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As organisations continually strive to improve quality and reduce risk, many are beginning to understand the benefits of preventive action.
The International Organisation for Standardisation (ISO) defines preventive action as “action to eliminate the cause of a potential nonconformity or other potential undesirable situation”. ISO also notes that there may be more than one cause of nonconformity.
Historically, organisations have performed root-cause analyses after an adverse event occurred in an attempt to understand why the event happened. With a focus on quality, safety, and risk-reduction, it is important to analyse products, processes and services to see what could go wrong before the adverse event occurs. Such analysis requires a rigorous methodology.
FMEA, or Failure Mode Effects Analysis, is an efficient method of identifying the cause of an adverse event before it occurs and can be the foundation of an effective prevention and improvement programme. Creating the opportunity to see potential errors and mistakes at the design stage saves time, money and, in extreme circumstances, lives. FMEA should not be a chore; it should be a voyage of discovery.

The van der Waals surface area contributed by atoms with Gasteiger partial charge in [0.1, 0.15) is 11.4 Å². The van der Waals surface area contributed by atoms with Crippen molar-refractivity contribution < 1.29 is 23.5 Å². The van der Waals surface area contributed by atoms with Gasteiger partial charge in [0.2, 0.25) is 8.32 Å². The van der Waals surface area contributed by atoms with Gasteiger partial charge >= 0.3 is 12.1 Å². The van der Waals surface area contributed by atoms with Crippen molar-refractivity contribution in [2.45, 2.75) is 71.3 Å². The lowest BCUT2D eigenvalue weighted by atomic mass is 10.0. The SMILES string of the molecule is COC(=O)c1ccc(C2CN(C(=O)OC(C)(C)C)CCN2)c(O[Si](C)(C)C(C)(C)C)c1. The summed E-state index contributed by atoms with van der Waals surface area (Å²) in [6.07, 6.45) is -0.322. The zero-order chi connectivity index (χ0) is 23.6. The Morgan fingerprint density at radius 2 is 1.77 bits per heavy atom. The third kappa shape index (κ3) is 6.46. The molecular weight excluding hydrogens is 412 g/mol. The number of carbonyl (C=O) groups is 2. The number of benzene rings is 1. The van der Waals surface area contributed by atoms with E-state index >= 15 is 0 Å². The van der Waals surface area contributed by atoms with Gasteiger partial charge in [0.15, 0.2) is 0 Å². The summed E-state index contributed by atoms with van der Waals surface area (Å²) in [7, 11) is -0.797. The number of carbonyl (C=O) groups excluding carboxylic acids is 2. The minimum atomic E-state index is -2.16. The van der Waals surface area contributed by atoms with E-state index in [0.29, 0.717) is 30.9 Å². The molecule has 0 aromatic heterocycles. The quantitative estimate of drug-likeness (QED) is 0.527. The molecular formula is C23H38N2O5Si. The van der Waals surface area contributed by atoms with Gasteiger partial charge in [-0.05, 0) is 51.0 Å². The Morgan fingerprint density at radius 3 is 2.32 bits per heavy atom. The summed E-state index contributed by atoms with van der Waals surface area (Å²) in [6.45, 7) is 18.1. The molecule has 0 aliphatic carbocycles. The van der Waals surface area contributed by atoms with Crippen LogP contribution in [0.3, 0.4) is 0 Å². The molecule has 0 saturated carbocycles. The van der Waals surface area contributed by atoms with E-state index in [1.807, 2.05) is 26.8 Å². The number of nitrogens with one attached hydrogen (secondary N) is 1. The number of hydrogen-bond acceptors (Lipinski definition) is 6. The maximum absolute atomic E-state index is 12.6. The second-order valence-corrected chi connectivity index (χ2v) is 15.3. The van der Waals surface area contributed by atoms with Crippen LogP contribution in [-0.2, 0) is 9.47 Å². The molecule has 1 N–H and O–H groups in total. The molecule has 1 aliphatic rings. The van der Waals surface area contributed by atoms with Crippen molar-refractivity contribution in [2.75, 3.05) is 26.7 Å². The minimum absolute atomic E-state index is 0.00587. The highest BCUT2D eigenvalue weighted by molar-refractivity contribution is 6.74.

Introduction to FMEA
Types of FMEA
Product Design FMEA
Forming the Team
Points to consider
Completing the FMEA Chart
Conducting the FMEA
Rating the Effects
Case Study: Where is it?
Before the FMEA
Annex 1 – FMEA chart
Annex 2 – Severity rating criteria
Annex 3 – Probability rating criteria
Annex 4 – Detection rating criteria
Annex 5 – Corrective action report
Anthony Wilkinson, RQA